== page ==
Crawford said that Hallie is never not in the present.

“She lives completely in the moment,” Crawford said. “And all that weight that’s on all of us to perform — and I mean like perform in life and have a good job and be successful and have people like us — all this weighs us down, and it is the root of all our problems and our woes. She’s free of that. She’s not carrying that. When she’s not happy, you know she’s not happy. But when she’s not happy, she’s not happy now.”

While reflecting on the scariest moments of Hallie’s cancer, Crawford said COVID closing everything down felt familiar.

“For my wife and I, it’s like, yeah, we know what this is like,” Crawford said. “We know this — the moment everything just completely changes, when what you planned, what you thought, what you expected would be there no longer is.”

In response to Crawford saying he sometimes becomes frustrated and scared about the pandemic, Robinson cited part of an Episcopalian prayer book that is meant for people who are sick.

“And if the answer to this prayer is that I have to lie here,” it reads, “let me lie here boldly.”

In regards to staying at home to prevent the spread of COVID-19, Robinson said there is a message for everyone in this prayer.

“There is a kernel of hope in there, in terms of the pandemic, that we could feel good about doing nothing because it’s what’s going to save countless lives out there,” Robinson said. “It’s not that we’re doing nothing, we’re doing nothing boldly to actually accomplish something.”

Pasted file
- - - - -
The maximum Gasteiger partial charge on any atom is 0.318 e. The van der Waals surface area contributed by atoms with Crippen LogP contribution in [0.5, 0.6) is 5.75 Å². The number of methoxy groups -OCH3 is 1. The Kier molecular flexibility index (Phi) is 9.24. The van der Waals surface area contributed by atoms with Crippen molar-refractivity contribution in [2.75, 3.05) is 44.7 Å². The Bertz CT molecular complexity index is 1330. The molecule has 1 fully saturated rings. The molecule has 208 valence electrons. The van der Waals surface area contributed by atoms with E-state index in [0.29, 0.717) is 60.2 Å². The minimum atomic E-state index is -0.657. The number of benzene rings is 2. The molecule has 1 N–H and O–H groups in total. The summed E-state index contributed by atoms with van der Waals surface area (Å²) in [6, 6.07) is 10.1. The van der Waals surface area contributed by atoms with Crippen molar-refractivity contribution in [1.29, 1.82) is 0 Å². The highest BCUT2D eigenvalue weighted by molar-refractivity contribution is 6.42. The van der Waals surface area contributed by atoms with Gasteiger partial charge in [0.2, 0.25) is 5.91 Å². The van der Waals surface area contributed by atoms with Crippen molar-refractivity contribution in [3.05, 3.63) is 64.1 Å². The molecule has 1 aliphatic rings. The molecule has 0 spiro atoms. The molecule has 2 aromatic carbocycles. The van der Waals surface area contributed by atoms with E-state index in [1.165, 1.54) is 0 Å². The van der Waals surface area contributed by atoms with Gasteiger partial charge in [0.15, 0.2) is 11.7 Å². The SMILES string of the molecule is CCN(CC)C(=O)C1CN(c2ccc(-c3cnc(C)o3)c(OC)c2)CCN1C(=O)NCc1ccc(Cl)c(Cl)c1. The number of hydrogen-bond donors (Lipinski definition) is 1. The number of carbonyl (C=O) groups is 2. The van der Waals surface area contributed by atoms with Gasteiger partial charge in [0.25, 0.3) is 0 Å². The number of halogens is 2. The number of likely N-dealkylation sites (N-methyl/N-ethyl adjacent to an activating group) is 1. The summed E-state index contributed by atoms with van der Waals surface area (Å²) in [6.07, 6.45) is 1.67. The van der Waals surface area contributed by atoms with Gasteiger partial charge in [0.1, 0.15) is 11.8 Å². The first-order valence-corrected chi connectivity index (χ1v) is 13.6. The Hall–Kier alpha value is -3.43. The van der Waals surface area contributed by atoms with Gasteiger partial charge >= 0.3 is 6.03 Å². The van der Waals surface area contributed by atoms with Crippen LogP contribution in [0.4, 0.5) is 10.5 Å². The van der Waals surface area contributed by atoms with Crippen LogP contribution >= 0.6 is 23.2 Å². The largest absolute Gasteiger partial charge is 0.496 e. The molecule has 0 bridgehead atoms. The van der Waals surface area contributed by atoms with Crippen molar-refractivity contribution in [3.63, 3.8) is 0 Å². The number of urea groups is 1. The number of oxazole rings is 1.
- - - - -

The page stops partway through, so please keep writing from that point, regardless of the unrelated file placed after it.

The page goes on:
Crawford said his 9-year-old son has handled the changes due to COVID-19 well, but asked Robinson about how he counsels people to speak with their kids about this.

“In terms of faith, it’s a great time to remind ourselves and our kids that God never promises to take this difficulty away,” Robinson said. “God just promises to be with us in it and to never leave us. … It’s just enough. God being there doesn’t make it all alright, but it’s enough.”

Soltes links art, religion and politics in ‘eternal triangle’

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Emma Morehart | Staff Writer

Ellie Haugsby | Staff Photographer
Dr. Ori Soltes considers the interrelated roles of art, religion, and politics during a 3:30 p.m. lecture in the Hall of Philosophy on Monday.

“What walks on four legs in the morning, two legs in the afternoon and three legs in the evening?”

If the average Chautauquan didn’t know the answer to this riddle, he would have been punished by the plague in Sophocles’ play “Oedipus the King.” What he also probably didn’t know was that this riddle highlights an “eternal triangle” of art, religion and politics.

In Sophocles’ story, Oedipus solves the Sphinx’s riddle with a simple answer: a human in the beginning, middle and end of life. As a result, Oedipus was hailed a hero for saving the town of Thebes after the Sphinx was forced to kill himself. This play represents a tie between art and religion, said Ori Soltes, the director of the Chautauqua Discoveries series this week and Week Six.

Chautauqua Discoveries is a program run by the Athenaeum Hotel. In addition to leading the program this year and last, Soltes has served as the theologian-in-residence for Chautauqua’s Department of Religion and has spoken in the Amphitheater several times in the 14 years he has been visiting. Soltes teaches theology, philosophy and art history at Georgetown University.